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Kindle Voyage vs Kindle Paperwhite: Which Amazon e-reader should you buy?

Kindle Paperwhite or Kindle Voyage: They’re both great, but which one is right for you?

It’s fair to say that Amazon dominates the e-reader market. Yes, it does have some competition from Kobo, Nook and a few others, but the online shopping giant is still the one to beat when it comes to digital books.

To prove that point even further, we’ve pitched easily the two best e-readers on the market against each other – the Kindle Voyage and the Kindle Paperwhite.

The Voyage stands atop Amazon’s line-up, while the Paperwhite takes the mid-range spot. There’s of course a difference in price, but both devices come with really fantastic displays that impress whether your reading in the day or the night.

If you want to know which Kindle to buy, read on.

Kindle Voyage vs Kindle Paperwhite: Design

Kindle Voyage: 180g, 7.6mm thick, magnesium back, PagePress buttons

Kindle Paperwhite:
205g, 9.1mm thick, plastic body with soft touch back

The Kindle Voyage is definitely a step forward from the Paperwhite in design terms, though you have to really go hands-on with it to feel, rather than see, the difference.

The plastic back is gone, replaced with a premium-feeling magnesium material that’s sliced up with some sharp lines to give an angular design. This forms a rather unique design, and one we really like. The sides nestle nicely in your hands, while the slim form-factor and minimal weight (a mere 180g) make this thing a pleasure to hold.

Related: Best e-reader to buy

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That’s not to say the Paperwhite is heavy. Unless you’re holding both together, you won’t notice the difference. You can hold either just like a normal book for extended periods of time without feeling any arm ache, and even if you decide to add a case they’re still perfectly holdable with one hand.

We particularly love how the display on the Voyage sits flush with the bezels rather than recessed within them, as with the Paperwhite. The obvious plus side here is you won’t get anything stuck in the corners – a small, but constant irritation we have – but it also makes it look so much sleeker.

Finally, the Voyage also attempted to reintroduce physical buttons into the Kindle line. Something, which was phased out when earlier models switched to touchscreens. Instead of proper buttons, the Voyage uses a combination of haptic feedback and page turn sensors to give you a slight vibration every time you push down on either bezel.

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It’s called PagePress, and at first we found the feeling a bit odd. You’re not quite sure how hard to press down and the feedback is a little jarring, especially if you’ve been used to proper physical buttons or just tapping the display. But, we got used to it very quickly and if sacrificing the buttons and using these as a replacement helped keep the weight down, we’re all for it.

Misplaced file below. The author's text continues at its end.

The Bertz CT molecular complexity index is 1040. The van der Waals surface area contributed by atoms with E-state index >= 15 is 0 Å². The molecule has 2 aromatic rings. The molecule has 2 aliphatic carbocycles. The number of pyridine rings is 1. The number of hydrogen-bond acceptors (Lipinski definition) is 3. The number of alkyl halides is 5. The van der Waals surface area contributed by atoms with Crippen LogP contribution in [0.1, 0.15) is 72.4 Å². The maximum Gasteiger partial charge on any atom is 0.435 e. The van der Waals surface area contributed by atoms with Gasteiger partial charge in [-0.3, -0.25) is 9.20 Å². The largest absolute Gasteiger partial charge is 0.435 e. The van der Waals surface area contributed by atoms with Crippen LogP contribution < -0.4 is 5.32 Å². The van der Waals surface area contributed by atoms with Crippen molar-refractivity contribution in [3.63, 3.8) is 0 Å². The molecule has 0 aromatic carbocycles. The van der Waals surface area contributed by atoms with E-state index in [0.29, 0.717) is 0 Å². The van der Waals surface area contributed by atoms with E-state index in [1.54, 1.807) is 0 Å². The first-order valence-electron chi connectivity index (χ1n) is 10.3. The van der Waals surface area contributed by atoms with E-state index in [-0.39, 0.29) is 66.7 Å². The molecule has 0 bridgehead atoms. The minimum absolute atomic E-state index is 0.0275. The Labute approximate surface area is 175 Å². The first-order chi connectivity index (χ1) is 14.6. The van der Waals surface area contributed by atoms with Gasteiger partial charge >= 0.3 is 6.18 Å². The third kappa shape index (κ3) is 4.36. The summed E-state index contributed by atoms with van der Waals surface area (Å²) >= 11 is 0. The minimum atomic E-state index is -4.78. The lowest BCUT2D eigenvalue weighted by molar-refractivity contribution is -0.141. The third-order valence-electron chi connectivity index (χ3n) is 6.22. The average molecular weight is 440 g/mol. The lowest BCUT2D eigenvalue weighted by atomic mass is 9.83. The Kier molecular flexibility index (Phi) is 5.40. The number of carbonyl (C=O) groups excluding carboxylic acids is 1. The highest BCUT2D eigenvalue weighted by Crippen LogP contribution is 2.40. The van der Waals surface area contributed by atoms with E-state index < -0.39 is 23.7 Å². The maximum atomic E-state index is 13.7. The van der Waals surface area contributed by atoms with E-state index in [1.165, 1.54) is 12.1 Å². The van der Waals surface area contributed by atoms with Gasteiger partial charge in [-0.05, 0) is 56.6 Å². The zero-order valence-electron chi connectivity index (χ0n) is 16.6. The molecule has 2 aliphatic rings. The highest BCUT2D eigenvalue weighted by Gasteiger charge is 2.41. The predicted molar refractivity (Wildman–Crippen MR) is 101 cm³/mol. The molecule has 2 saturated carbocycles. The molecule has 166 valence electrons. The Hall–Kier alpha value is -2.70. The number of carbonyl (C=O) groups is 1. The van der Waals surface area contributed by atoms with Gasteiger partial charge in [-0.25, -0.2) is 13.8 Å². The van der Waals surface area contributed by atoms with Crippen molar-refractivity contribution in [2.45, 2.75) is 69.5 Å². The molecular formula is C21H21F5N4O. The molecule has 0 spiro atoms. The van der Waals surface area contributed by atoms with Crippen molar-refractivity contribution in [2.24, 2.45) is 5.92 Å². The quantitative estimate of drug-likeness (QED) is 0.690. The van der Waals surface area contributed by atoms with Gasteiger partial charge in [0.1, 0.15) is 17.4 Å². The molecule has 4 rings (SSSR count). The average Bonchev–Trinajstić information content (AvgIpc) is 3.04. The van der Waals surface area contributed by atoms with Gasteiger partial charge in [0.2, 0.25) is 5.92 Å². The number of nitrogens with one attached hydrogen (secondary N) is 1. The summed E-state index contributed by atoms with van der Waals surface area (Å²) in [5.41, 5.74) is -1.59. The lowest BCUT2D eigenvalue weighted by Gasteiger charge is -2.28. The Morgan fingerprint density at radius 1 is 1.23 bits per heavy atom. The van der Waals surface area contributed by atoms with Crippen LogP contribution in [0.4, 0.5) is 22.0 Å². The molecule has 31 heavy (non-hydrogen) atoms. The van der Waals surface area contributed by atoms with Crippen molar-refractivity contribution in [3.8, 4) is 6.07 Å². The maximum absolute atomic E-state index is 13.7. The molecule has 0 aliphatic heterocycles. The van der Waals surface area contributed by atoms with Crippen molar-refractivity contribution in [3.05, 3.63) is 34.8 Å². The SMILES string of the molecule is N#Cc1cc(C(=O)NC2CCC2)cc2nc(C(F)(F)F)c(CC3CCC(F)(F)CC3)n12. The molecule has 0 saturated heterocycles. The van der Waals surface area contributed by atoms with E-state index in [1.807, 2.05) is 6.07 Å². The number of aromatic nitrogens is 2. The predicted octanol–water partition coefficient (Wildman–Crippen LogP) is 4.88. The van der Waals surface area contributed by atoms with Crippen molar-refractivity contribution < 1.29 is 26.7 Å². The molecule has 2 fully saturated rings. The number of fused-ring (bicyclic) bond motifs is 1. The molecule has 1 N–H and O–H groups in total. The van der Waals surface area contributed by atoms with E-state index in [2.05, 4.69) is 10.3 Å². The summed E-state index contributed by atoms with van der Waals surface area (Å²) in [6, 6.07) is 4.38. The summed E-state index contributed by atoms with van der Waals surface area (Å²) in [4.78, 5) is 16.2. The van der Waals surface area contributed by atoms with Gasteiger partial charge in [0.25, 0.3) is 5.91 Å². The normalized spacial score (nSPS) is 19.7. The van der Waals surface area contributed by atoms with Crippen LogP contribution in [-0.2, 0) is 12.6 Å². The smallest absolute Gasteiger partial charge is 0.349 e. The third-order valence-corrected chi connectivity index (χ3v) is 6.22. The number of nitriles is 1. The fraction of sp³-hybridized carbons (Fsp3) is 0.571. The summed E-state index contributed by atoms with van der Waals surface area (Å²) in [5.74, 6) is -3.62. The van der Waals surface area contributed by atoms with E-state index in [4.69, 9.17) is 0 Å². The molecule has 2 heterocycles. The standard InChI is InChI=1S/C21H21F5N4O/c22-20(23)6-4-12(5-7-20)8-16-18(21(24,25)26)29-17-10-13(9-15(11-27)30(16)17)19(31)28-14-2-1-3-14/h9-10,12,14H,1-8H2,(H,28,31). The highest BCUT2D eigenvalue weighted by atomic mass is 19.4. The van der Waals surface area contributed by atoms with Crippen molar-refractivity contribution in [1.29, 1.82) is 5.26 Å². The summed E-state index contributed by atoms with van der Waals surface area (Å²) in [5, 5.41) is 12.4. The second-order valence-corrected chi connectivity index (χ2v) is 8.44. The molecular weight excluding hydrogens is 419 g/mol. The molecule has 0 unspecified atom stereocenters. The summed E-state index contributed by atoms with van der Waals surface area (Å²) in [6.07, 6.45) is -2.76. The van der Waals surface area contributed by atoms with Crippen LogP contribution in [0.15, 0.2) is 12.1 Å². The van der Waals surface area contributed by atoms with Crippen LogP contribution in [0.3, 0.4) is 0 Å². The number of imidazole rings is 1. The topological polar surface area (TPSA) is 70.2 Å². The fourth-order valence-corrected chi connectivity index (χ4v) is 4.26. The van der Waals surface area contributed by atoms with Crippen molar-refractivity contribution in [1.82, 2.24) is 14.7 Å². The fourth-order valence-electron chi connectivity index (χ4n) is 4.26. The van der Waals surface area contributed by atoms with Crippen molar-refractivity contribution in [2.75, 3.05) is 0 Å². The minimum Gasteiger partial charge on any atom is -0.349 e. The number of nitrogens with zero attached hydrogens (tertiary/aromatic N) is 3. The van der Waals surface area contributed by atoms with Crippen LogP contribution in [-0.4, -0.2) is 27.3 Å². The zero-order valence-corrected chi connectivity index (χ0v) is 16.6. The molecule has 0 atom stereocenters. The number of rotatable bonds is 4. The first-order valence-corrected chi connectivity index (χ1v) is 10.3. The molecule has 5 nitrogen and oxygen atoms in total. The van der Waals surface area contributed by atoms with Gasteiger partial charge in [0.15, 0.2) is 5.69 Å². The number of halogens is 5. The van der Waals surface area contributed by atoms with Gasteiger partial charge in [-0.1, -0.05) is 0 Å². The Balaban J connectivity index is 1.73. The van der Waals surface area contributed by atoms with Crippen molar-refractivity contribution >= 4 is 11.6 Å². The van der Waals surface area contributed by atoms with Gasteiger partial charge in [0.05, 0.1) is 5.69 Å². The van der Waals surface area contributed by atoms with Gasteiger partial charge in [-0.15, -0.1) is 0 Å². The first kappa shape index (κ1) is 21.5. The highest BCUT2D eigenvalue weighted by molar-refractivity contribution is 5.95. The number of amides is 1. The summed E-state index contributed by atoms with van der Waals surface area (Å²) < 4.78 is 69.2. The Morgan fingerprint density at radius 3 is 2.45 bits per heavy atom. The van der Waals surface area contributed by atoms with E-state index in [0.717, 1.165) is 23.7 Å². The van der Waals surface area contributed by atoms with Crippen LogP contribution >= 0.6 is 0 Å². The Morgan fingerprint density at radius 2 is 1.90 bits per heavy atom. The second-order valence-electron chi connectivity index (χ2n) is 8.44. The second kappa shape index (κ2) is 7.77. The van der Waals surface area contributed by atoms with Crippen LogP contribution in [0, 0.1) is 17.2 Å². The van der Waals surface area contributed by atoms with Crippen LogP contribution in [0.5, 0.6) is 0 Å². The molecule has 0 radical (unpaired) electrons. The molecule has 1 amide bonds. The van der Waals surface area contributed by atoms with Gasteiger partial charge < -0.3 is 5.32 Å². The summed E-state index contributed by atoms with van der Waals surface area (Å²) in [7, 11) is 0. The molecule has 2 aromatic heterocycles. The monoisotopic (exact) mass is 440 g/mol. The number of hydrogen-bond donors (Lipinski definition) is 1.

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The Voyage wins out in the design stakes, that’s clear. It’s the sleekest Kindle yet and easily the best-looking e-reader on the market. From the flush display, to the magnesium back, to the ultra-thin design it just screams precision and quality. But, there’s something about the durable nature of the Paperwhite that still has us interested. You can chuck it in your bag and it’ll survive, give it to the kids and the damages seems to be kept to a minimum. For a device like this, that’s meant to be more durable than delicate, that’s a big bonus.

Kindle Voyage vs Kindle Paperwhite: Screen

Kindle Voyage: 6-inch, 300ppi, micro-etched glass, adaptive front light

Kindle Paperwhite: 6-inch, 300ppi, plastic Paperwhite Carta e-paper display

The biggest upgrade to the latest Paperwhite is the display, which now matches the 300 ppi (pixels per inch) resolution that was introduced with the Voyage. This means text is far crisper and clearer, which is always going to be better for the reading experience. It’s not exactly the same as the Voyage though, which is something we’ve realised after spending a lot of time with both devices.

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(Voyage display)

The text is, to our eyes anyway, certainly more vivid on the Voyage. It’s darker and has more of a ‘pop’ to it, we prefer it to the slightly duller text on the Paperwhite.

It’s also worth reiterating that the Voyage’s display is the first in the Kindle line to be constructed from a toughened glass rather than plastic. This means that it’s more resistant of scuffs, thus allowing the aforementioned sleeker design, and it’s also smoother to the touch. That’s despite the fact that the Voyage’s display has been micro-etched to avoid reflections.

The Voyage’s display also benefits from an adaptive front light that adjusts the brightness more subtly than the Paperwhite when moving to a darker environment. When you’re reading in bed the light will slowly darker as your eyes adjust, just like you’d normally see on a smartphone.

Related: iPad Air 2 review

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(Voyage: left / Paperwhite: right)